And what exactly are the standards that the different working groups trying to address? Are they aimed at Cloud Builders to ensure they build them in a standard way? Or aimed at an interface which Application Builders can use to ensure that their apps can be hosted on any Cloud (maybe a bit like a language independent OSGi)? It feels to me that the standards are going to be more at the infrastructure level than the application level, which is maybe why people like me that play in the software tier don’t completely get it.

    There is no doubt that these powerful clouds, near infinite resources and different pricing models are going to change things. But they already have. That’s what *aaS was about. Is there any reason to expect that the Cloud-* standards are going to arrive any more quickly than the much hyped Grid-* ones?

  • GRID computing was (is?) focussed on giving access to supercomputing resources. Cloud Computing is focussed on giving you access to a large number of standardised infrastructure components.

    Utility computing was the vision, cloud computing is the reality.

    There are no standards (too early yet) except the general agreement that a REST API is preferable to SOAP (sanity rules!).

    Interestingly the Microsoft storage API is much richer than Amazon’s and may offer MS a significant advantage when they finally get their pricing sorted out.

  • I’m with Joe on the responses wrt to grid and utility. I think a key areas of standards will be interop between cloud and ability to compose an app or service that spans different cloud platforms

  • another worthy read – this time covering the offerings from Microsoft, Google and Amazon

  • Merde alors, great rant, missing your rants with a pint, guess I’ll have to make do with the blog rants… Love the “geek and poke” explanation :)

  • An excellent rant — well said indeed. I agree there is a great deal of hype and even more confusion around cloud computing right now. I also agree that it’s not particularly new, in most cases.
    But I do believe that there is some potentially new ‘stuff’ we can do with the emergent cloud computing platforms, as I describe in this special report I wrote for CBR magazine:

  • Deadsilly

    I am reminded of the forces of the marketplace. I am always going into stores and getting told yes we USED to stock that but only limited number of people purchased this so we were forced to rationalise our product line. I therefore conclude people are idiots and I foresee the “cloud” is no different. I can see that corporations are going to plan the cloud based on X numbers of average users. I also foresee the current trend of netbooks and “the cloud” as returning to the good all day of dumb clients thus I will be trying to stay ahead of the trend awaiting the demise of cloud computing. Yes and good luck for all trying to render models on their netbooks.

    The dinosaur on his mobile workstation.

  • James Humphrey

    I don’t care if this is an old post; I love it and the comments. Very thoughtful and actually quite useful even today. I don’t think anyone has just summed it up by saying the following: “Cloud computing has had its definition so overstretched as to be a practically useless term.” I’m just going to get past my anger with marketing speak and simply ignore any term with the word “cloud” in it. Then I can dig deeper into whatever the person was trying to convey when they invoked the dreaded word.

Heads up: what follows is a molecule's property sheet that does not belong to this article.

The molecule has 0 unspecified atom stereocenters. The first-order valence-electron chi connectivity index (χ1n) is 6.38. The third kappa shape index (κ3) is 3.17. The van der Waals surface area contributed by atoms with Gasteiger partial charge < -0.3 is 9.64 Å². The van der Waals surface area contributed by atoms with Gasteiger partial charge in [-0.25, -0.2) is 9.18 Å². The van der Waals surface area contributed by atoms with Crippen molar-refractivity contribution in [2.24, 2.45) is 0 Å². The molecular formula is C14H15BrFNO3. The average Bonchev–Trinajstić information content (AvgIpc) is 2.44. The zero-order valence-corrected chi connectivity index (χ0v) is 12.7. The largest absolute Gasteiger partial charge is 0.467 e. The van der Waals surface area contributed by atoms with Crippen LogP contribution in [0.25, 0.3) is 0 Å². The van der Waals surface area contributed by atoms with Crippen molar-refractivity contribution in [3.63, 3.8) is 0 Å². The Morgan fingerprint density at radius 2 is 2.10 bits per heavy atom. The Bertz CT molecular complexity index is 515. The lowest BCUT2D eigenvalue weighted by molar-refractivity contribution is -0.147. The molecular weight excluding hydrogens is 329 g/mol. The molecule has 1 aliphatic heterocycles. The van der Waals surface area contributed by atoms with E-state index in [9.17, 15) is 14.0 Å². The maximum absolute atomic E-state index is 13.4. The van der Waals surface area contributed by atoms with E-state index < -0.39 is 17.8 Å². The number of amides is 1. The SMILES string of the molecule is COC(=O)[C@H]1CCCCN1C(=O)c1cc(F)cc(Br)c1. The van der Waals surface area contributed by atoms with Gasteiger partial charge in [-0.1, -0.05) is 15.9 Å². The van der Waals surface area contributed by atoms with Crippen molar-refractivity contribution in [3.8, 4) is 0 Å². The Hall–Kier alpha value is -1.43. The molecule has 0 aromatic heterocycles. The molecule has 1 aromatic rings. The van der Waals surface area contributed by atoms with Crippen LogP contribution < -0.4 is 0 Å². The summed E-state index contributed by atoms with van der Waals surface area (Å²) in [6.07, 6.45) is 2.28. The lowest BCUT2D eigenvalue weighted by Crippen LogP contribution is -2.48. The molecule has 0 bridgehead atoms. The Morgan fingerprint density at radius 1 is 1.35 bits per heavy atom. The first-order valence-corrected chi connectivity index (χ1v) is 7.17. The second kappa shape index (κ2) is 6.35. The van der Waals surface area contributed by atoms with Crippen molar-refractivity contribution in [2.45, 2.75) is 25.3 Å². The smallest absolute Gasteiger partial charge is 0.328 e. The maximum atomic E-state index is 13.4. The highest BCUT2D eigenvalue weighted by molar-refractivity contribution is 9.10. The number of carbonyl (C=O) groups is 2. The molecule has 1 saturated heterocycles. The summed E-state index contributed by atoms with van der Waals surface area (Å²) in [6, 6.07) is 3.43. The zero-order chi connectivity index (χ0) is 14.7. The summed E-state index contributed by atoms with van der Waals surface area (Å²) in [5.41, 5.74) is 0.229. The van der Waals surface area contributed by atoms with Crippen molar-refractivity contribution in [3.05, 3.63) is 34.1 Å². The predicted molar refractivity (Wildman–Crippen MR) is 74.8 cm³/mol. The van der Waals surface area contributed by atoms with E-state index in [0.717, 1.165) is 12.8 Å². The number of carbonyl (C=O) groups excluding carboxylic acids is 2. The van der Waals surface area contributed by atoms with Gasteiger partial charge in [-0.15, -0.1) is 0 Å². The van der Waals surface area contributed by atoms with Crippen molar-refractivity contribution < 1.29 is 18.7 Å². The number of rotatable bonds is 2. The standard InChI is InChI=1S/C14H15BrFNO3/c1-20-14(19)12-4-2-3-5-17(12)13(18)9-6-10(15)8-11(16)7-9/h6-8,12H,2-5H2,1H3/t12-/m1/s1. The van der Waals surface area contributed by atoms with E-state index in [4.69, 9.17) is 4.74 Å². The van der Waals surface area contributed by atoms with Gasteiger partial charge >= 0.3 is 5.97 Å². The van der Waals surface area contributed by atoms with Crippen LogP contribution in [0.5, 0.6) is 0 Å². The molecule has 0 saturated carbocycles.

• Brian

    The Cloud is a great way to shift responsibility for your data infrastructure to someone else, while still remaining culpable. It’s a good way to downsize an IT department and simultaneously have nowhere to turn in the event of massive lossy lossness.
    It helps increase the divide between the haves (Google, MS, etc.) and the have-nots (the IT kids in your datacenter) by moving your interests from hardware and infrastructure that you own already to a datacenter that you will probably never see, run by irate IT kids who were canned from their jobs, ironically, at your company.

    Decrease your IT costs, my ass. ISO XXXX certified? With a datacenter you don’t know? Please.
    How is your data being redundantly stored in the cloud? Is it stored, redundantly, in the same server rack as the primary? Where, physically, is your cloud datacenter? Is it as safe as a NORAD bunker, or is it in a trailer in tornado alley? Does it have any security at all? You’d better hope so. The IT staff you’re booting to ‘reduce your it costs’ are certainly going to test it’s integrity.

    I have my fingers crossed hoping for a massive ‘storm’ to lose everyone’s google docs permanently. If you’re debating using cloud computing, at least do yourself a favor and get a tour of the server farm, ask questions, and plenty of them, and also realize that this company you’re talking to is NOT going to take responsibility in the event of some catastrophic data loss. Sure, they’ll SAY they’re going to, but I bet they spend as much on lawyers as they do on security.